Image: An illustration of the novel method for transporting biospecimens, which eliminates the current method using cold-chain transport (Photo courtesy of Washington University).
A novel method for preserving biological samples collected for diagnostic testing at room temperature may one day eliminate the need for refrigeration, which is often not available in third-world settings.
Investigators at Washington University (St. Louis, MO, USA) have introduced a universal biospecimen preservation approach based on nanoporous material encapsulation for preserving protein biomarkers in biofluids under normal (nonrefrigerated) storage conditions. The protein biomarkers in the relevant biofluids such as blood, urine, serum, and plasma are first encapsulated within nanoporous zeolitic imidazolate framework-8 (ZIF-8) crystals and then dried on paper substrates via a dry spot sample collection method. Zeolitic imidazolate frameworks (ZIFs) are a class of metal-organic frameworks composed of tetrahedrally coordinated transition metal ions (e.g. Fe, Co, Cu, Zn) connected by imidazolate linkers.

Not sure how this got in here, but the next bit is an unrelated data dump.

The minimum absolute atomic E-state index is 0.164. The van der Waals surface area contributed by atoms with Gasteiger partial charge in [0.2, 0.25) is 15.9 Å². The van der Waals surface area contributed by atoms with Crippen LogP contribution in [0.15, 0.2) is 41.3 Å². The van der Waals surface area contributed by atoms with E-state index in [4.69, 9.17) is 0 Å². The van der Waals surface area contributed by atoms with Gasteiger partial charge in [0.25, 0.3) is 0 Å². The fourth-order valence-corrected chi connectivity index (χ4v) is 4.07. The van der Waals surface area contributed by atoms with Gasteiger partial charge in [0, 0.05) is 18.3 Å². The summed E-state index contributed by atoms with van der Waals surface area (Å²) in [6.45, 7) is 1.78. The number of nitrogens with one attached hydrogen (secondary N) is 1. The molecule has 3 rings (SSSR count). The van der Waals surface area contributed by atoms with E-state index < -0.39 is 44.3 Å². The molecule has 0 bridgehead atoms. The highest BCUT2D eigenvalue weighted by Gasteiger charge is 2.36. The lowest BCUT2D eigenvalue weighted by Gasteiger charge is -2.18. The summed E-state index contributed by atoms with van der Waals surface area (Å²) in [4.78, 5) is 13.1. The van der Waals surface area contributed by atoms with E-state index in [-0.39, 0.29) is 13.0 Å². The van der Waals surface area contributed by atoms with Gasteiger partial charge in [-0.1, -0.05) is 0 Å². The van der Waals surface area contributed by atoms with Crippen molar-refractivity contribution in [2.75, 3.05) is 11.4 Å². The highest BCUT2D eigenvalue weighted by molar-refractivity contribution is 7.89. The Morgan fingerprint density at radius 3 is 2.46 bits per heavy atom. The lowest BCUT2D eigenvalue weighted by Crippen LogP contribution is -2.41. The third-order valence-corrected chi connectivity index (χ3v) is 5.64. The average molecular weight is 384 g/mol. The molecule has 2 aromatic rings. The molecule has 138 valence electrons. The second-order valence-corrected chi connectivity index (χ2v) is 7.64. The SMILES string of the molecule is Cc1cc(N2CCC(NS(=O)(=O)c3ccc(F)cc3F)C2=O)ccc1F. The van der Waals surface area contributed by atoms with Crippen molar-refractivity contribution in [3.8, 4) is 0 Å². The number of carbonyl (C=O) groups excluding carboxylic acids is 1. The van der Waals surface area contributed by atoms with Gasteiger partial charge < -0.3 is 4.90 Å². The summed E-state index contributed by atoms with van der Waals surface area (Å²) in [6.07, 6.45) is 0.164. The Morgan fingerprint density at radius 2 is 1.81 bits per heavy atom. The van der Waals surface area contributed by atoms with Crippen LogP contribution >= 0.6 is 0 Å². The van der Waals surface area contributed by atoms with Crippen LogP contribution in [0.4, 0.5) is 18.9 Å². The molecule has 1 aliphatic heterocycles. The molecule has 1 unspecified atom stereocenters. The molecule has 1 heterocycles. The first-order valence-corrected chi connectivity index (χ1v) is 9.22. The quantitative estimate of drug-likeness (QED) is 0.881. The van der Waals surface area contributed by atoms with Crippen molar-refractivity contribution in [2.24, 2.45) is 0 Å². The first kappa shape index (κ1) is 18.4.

To test the dry storage method, the investigators used artificial urine samples spiked with neutrophil gelatinase-associated lipcalin (NGAL), a biomarker for acute kidney injury; and blood samples spiked with CA-125, a biomarker for ovarian cancer. The samples were mixed with precursors of the nanoporous material ZIF-8 and then dried on paper at room temperature.
Results revealed that urine samples stored dry at room temperature retained more than 90% of NGAL. Control samples without ZIF-8 encapsulation had less than 30% of NGAL preserved. Blood samples spiked with CA-125 and encapsulated by ZIF-8 showed about 85% preservation, while those without the encapsulation showed 50% or less preservation. Overall, results obtained with samples stored dry at temperatures up to 40 degrees Celsius showed preservation efficacy comparable to those maintained by the refrigeration method (freezing liquid samples at −20 degrees Celsius).
"One of our next steps is to take the technology out of the laboratory and commercialize it so that it can work to the greatest good for the greatest number of people," said contributing author Dr. Evan D. Kharasch, professor of biochemistry and molecular biophysics at Washington University. "This would make it widely available in both first-world countries as well as emerging countries and in emergency situations or environmental disasters where we need to deploy people and have scarce resources."
The dry storage protocol was described in detail in the February 1, 2018, online edition of the journal Chemistry of Materials.